Image copyright AFP Image caption President Hassan Rouhani says Iran and the US have ended their differences
Iran and the US have agreed to resume nuclear talks before the end of November, Iran’s president says.
Hassan Rouhani told Iran’s parliament the talks would aim to restore world trust in Iran’s nuclear programme.
He also noted that the US had changed its stance on Iran’s missile programme, announcing that it would suspend new sanctions.
“We have put an end to all outstanding problems between our two countries,” he said.
Mr Rouhani told parliament that the nuclear talks between Iran and the US – which stalled after the 1979 Islamic Revolution – could be resumed once Tehran received assurances about the country’s nuclear programme.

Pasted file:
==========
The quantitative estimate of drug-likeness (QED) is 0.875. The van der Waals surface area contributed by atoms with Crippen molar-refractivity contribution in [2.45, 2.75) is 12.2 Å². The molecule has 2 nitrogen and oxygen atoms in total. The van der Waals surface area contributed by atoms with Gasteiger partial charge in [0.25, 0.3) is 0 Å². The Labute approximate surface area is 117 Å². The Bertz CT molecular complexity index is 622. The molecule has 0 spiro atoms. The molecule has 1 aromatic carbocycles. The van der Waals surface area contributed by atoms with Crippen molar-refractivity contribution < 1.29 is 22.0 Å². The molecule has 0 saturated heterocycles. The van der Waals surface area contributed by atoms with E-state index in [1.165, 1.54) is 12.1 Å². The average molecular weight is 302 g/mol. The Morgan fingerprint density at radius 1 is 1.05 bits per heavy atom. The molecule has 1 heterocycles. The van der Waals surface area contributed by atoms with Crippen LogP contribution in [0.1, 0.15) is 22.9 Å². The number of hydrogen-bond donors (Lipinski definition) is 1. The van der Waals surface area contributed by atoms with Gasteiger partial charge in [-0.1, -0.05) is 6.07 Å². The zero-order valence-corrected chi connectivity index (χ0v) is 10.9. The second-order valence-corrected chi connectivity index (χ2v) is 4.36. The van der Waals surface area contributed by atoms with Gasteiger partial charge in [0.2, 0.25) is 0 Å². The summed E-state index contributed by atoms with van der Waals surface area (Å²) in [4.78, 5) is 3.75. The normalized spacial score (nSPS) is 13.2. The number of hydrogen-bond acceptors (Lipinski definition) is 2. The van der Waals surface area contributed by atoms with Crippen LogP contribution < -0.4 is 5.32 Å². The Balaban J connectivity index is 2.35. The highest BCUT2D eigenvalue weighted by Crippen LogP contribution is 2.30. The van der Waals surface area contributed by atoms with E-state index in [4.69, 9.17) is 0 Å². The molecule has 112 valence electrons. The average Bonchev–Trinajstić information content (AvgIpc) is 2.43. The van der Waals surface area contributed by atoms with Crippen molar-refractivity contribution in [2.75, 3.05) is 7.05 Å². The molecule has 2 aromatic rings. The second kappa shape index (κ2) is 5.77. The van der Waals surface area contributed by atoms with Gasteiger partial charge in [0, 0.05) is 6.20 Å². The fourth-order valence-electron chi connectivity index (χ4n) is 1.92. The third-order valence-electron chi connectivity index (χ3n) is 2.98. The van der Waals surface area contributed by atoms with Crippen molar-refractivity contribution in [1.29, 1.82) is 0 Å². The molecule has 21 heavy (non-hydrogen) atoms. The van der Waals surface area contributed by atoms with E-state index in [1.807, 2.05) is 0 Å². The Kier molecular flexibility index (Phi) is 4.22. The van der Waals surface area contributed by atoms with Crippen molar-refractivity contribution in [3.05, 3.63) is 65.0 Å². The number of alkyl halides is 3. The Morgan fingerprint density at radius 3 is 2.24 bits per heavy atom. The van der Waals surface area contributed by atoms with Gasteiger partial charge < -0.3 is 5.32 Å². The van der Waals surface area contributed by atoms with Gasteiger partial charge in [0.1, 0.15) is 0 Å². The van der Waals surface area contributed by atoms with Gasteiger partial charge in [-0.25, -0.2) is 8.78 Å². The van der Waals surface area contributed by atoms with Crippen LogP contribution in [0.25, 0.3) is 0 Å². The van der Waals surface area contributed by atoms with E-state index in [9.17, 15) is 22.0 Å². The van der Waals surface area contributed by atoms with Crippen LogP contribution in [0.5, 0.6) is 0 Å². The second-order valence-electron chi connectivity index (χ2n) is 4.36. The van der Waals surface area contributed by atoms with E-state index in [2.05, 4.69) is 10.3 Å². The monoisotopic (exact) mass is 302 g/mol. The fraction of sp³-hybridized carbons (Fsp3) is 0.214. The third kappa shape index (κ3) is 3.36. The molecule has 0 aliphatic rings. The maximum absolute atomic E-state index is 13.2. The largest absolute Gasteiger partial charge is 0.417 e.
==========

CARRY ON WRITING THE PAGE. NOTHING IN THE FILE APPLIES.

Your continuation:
“The Islamic Republic of Iran has repeatedly assured our international partners that our nuclear programme is for peaceful purposes and is wholly in conformity with the Non-Proliferation Treaty [NPT],” he said.
“This assurance has been given and we have also responded positively to the new American stance on the missile issue.”
Image copyright AFP Image caption President Rouhani’s speech is widely believed to be aimed at luring back Trump voters
Iran had also been prepared to hold fresh nuclear talks, he said, without naming any country.
“We had repeated proposals but we would always seek an agreement that would not jeopardise the future of the Islamic Republic of Iran,” he said.
“We expect reciprocity in the American gesture. Without such an agreement, the countries of the world would not want to deal with the Islamic Republic of Iran.”
The news came after US President Donald Trump met his Chinese counterpart Xi Jinping in Buenos Aires, where they signed a $250bn (£185bn) trade deal – making progress towards a wider agreement that would end a decades-long dispute.
Mr Trump had controversially pulled the US out of the multinational 2015 Iran nuclear deal, known as the Joint Comprehensive Plan of Action (JCPOA), in May.